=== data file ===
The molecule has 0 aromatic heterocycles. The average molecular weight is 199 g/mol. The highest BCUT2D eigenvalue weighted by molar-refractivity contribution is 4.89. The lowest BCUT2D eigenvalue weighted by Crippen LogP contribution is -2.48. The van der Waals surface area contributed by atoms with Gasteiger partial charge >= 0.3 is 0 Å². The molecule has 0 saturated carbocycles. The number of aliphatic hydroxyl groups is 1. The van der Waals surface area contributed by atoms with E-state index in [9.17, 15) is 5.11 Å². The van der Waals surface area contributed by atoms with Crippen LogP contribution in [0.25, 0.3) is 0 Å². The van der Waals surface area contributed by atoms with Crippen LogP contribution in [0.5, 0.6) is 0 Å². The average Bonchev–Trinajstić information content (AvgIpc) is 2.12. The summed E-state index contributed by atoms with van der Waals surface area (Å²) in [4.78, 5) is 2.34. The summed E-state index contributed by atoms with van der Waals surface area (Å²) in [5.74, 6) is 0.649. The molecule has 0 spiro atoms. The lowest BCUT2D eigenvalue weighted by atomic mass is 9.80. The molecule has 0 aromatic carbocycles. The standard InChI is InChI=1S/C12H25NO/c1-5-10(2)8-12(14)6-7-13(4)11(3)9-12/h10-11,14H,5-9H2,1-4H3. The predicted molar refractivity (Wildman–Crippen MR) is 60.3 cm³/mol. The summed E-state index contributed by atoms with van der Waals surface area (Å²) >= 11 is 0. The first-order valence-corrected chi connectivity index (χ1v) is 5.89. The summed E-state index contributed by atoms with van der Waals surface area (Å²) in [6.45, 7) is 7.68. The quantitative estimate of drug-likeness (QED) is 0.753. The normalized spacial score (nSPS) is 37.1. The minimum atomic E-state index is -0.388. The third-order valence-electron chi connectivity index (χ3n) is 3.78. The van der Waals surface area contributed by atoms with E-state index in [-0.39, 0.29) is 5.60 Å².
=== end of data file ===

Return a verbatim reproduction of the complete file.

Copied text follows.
The molecule has 0 aromatic heterocycles. The average molecular weight is 199 g/mol. The highest BCUT2D eigenvalue weighted by molar-refractivity contribution is 4.89. The lowest BCUT2D eigenvalue weighted by Crippen LogP contribution is -2.48. The van der Waals surface area contributed by atoms with Gasteiger partial charge >= 0.3 is 0 Å². The molecule has 0 saturated carbocycles. The number of aliphatic hydroxyl groups is 1. The van der Waals surface area contributed by atoms with E-state index in [9.17, 15) is 5.11 Å². The van der Waals surface area contributed by atoms with Crippen LogP contribution in [0.25, 0.3) is 0 Å². The van der Waals surface area contributed by atoms with Crippen LogP contribution in [0.5, 0.6) is 0 Å². The average Bonchev–Trinajstić information content (AvgIpc) is 2.12. The summed E-state index contributed by atoms with van der Waals surface area (Å²) in [4.78, 5) is 2.34. The summed E-state index contributed by atoms with van der Waals surface area (Å²) in [5.74, 6) is 0.649. The molecule has 0 spiro atoms. The lowest BCUT2D eigenvalue weighted by atomic mass is 9.80. The molecule has 0 aromatic carbocycles. The standard InChI is InChI=1S/C12H25NO/c1-5-10(2)8-12(14)6-7-13(4)11(3)9-12/h10-11,14H,5-9H2,1-4H3. The predicted molar refractivity (Wildman–Crippen MR) is 60.3 cm³/mol. The summed E-state index contributed by atoms with van der Waals surface area (Å²) >= 11 is 0. The first-order valence-corrected chi connectivity index (χ1v) is 5.89. The summed E-state index contributed by atoms with van der Waals surface area (Å²) in [6.45, 7) is 7.68. The quantitative estimate of drug-likeness (QED) is 0.753. The normalized spacial score (nSPS) is 37.1. The minimum atomic E-state index is -0.388. The third-order valence-electron chi connectivity index (χ3n) is 3.78. The van der Waals surface area contributed by atoms with E-state index in [-0.39, 0.29) is 5.60 Å².